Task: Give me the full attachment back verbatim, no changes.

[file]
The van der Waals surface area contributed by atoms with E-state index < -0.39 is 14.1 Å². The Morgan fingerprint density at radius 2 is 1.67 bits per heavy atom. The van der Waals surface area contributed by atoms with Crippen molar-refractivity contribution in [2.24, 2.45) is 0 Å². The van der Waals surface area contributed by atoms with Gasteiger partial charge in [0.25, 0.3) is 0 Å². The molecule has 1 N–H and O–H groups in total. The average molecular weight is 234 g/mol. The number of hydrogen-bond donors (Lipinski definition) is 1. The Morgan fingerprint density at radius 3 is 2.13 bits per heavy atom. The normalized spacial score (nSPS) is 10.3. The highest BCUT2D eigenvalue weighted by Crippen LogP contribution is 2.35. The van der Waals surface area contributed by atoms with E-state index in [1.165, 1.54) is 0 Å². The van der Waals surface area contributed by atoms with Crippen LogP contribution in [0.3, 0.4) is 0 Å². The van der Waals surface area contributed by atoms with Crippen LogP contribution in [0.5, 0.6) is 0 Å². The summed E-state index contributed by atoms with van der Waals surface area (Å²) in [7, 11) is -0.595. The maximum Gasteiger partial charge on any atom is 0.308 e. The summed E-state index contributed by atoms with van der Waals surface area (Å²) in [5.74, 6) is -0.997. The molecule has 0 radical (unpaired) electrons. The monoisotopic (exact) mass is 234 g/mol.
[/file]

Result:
The van der Waals surface area contributed by atoms with E-state index < -0.39 is 14.1 Å². The Morgan fingerprint density at radius 2 is 1.67 bits per heavy atom. The van der Waals surface area contributed by atoms with Crippen molar-refractivity contribution in [2.24, 2.45) is 0 Å². The van der Waals surface area contributed by atoms with Gasteiger partial charge in [0.25, 0.3) is 0 Å². The molecule has 1 N–H and O–H groups in total. The average molecular weight is 234 g/mol. The number of hydrogen-bond donors (Lipinski definition) is 1. The Morgan fingerprint density at radius 3 is 2.13 bits per heavy atom. The normalized spacial score (nSPS) is 10.3. The highest BCUT2D eigenvalue weighted by Crippen LogP contribution is 2.35. The van der Waals surface area contributed by atoms with E-state index in [1.165, 1.54) is 0 Å². The van der Waals surface area contributed by atoms with Crippen LogP contribution in [0.3, 0.4) is 0 Å². The van der Waals surface area contributed by atoms with Crippen LogP contribution in [0.5, 0.6) is 0 Å². The summed E-state index contributed by atoms with van der Waals surface area (Å²) in [7, 11) is -0.595. The maximum Gasteiger partial charge on any atom is 0.308 e. The summed E-state index contributed by atoms with van der Waals surface area (Å²) in [5.74, 6) is -0.997. The molecule has 0 radical (unpaired) electrons. The monoisotopic (exact) mass is 234 g/mol.